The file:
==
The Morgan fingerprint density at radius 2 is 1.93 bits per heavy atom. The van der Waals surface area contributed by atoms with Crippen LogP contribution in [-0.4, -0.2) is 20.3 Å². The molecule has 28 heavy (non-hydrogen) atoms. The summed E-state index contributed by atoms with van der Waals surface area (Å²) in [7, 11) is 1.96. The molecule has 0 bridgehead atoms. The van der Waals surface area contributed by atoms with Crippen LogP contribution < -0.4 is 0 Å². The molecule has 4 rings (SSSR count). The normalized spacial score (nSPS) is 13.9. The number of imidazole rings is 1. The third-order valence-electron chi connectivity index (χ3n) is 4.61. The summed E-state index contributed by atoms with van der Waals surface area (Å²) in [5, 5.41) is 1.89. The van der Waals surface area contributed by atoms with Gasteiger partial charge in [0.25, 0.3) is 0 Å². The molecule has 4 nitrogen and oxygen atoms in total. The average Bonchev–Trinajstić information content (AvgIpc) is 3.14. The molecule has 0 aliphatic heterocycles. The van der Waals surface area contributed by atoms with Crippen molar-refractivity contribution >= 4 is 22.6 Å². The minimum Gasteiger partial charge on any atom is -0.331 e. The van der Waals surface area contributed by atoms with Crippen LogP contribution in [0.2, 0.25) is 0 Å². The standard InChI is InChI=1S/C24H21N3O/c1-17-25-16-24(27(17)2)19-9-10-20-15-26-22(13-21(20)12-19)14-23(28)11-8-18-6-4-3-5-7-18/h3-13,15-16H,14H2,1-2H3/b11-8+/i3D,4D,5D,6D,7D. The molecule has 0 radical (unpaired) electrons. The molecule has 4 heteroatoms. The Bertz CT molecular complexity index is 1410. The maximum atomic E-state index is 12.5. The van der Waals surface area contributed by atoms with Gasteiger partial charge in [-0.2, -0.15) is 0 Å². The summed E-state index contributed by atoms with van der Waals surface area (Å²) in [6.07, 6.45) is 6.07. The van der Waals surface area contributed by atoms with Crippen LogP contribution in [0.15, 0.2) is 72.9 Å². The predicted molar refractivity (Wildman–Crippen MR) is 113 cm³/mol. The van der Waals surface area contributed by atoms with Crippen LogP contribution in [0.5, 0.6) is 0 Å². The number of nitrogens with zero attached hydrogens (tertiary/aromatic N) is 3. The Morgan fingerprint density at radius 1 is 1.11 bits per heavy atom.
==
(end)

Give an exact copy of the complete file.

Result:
The Morgan fingerprint density at radius 2 is 1.93 bits per heavy atom. The van der Waals surface area contributed by atoms with Crippen LogP contribution in [-0.4, -0.2) is 20.3 Å². The molecule has 28 heavy (non-hydrogen) atoms. The summed E-state index contributed by atoms with van der Waals surface area (Å²) in [7, 11) is 1.96. The molecule has 0 bridgehead atoms. The van der Waals surface area contributed by atoms with Crippen LogP contribution < -0.4 is 0 Å². The molecule has 4 rings (SSSR count). The normalized spacial score (nSPS) is 13.9. The number of imidazole rings is 1. The third-order valence-electron chi connectivity index (χ3n) is 4.61. The summed E-state index contributed by atoms with van der Waals surface area (Å²) in [5, 5.41) is 1.89. The van der Waals surface area contributed by atoms with Gasteiger partial charge in [0.25, 0.3) is 0 Å². The molecule has 4 nitrogen and oxygen atoms in total. The average Bonchev–Trinajstić information content (AvgIpc) is 3.14. The molecule has 0 aliphatic heterocycles. The van der Waals surface area contributed by atoms with Crippen molar-refractivity contribution >= 4 is 22.6 Å². The minimum Gasteiger partial charge on any atom is -0.331 e. The van der Waals surface area contributed by atoms with Crippen LogP contribution in [0.2, 0.25) is 0 Å². The standard InChI is InChI=1S/C24H21N3O/c1-17-25-16-24(27(17)2)19-9-10-20-15-26-22(13-21(20)12-19)14-23(28)11-8-18-6-4-3-5-7-18/h3-13,15-16H,14H2,1-2H3/b11-8+/i3D,4D,5D,6D,7D. The molecule has 0 radical (unpaired) electrons. The molecule has 4 heteroatoms. The Bertz CT molecular complexity index is 1410. The maximum atomic E-state index is 12.5. The van der Waals surface area contributed by atoms with Gasteiger partial charge in [-0.2, -0.15) is 0 Å². The summed E-state index contributed by atoms with van der Waals surface area (Å²) in [6.07, 6.45) is 6.07. The van der Waals surface area contributed by atoms with Crippen LogP contribution in [0.15, 0.2) is 72.9 Å². The predicted molar refractivity (Wildman–Crippen MR) is 113 cm³/mol. The van der Waals surface area contributed by atoms with Crippen LogP contribution in [0.5, 0.6) is 0 Å². The number of nitrogens with zero attached hydrogens (tertiary/aromatic N) is 3. The Morgan fingerprint density at radius 1 is 1.11 bits per heavy atom.